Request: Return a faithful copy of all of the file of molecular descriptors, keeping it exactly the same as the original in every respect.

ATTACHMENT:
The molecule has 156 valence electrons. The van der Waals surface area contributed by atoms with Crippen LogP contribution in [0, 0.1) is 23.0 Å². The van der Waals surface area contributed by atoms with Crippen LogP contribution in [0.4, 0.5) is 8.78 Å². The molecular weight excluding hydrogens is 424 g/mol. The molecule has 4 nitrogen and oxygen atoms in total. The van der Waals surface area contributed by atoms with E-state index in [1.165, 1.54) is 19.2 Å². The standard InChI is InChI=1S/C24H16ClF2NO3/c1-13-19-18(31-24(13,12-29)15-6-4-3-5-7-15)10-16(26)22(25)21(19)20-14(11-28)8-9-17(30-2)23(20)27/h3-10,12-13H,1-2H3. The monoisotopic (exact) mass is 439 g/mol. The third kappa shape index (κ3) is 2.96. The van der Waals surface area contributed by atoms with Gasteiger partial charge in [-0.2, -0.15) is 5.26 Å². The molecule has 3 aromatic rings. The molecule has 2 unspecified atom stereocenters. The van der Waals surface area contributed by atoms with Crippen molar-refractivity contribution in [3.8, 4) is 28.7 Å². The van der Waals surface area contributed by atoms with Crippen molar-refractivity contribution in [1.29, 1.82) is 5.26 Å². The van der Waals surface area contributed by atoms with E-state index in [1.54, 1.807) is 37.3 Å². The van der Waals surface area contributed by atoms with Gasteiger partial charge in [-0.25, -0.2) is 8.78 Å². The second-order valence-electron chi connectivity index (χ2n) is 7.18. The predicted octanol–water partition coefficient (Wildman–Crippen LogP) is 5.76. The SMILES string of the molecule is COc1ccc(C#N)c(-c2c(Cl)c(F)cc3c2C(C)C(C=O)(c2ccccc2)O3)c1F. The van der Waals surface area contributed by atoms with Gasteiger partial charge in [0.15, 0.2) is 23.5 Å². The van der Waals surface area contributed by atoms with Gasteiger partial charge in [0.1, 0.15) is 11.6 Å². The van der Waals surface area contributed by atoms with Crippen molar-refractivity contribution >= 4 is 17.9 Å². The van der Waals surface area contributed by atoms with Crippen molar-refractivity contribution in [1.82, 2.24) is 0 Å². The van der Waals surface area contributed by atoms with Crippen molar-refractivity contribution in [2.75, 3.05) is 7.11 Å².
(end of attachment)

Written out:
The molecule has 156 valence electrons. The van der Waals surface area contributed by atoms with Crippen LogP contribution in [0, 0.1) is 23.0 Å². The van der Waals surface area contributed by atoms with Crippen LogP contribution in [0.4, 0.5) is 8.78 Å². The molecular weight excluding hydrogens is 424 g/mol. The molecule has 4 nitrogen and oxygen atoms in total. The van der Waals surface area contributed by atoms with E-state index in [1.165, 1.54) is 19.2 Å². The standard InChI is InChI=1S/C24H16ClF2NO3/c1-13-19-18(31-24(13,12-29)15-6-4-3-5-7-15)10-16(26)22(25)21(19)20-14(11-28)8-9-17(30-2)23(20)27/h3-10,12-13H,1-2H3. The monoisotopic (exact) mass is 439 g/mol. The third kappa shape index (κ3) is 2.96. The van der Waals surface area contributed by atoms with Gasteiger partial charge in [-0.2, -0.15) is 5.26 Å². The molecule has 3 aromatic rings. The molecule has 2 unspecified atom stereocenters. The van der Waals surface area contributed by atoms with Crippen molar-refractivity contribution in [3.8, 4) is 28.7 Å². The van der Waals surface area contributed by atoms with Crippen molar-refractivity contribution in [1.29, 1.82) is 5.26 Å². The van der Waals surface area contributed by atoms with E-state index in [1.54, 1.807) is 37.3 Å². The van der Waals surface area contributed by atoms with Gasteiger partial charge in [-0.25, -0.2) is 8.78 Å². The second-order valence-electron chi connectivity index (χ2n) is 7.18. The predicted octanol–water partition coefficient (Wildman–Crippen LogP) is 5.76. The SMILES string of the molecule is COc1ccc(C#N)c(-c2c(Cl)c(F)cc3c2C(C)C(C=O)(c2ccccc2)O3)c1F. The van der Waals surface area contributed by atoms with Gasteiger partial charge in [0.15, 0.2) is 23.5 Å². The van der Waals surface area contributed by atoms with Gasteiger partial charge in [0.1, 0.15) is 11.6 Å². The van der Waals surface area contributed by atoms with Crippen molar-refractivity contribution >= 4 is 17.9 Å². The van der Waals surface area contributed by atoms with Crippen molar-refractivity contribution in [1.82, 2.24) is 0 Å². The van der Waals surface area contributed by atoms with Crippen molar-refractivity contribution in [2.75, 3.05) is 7.11 Å².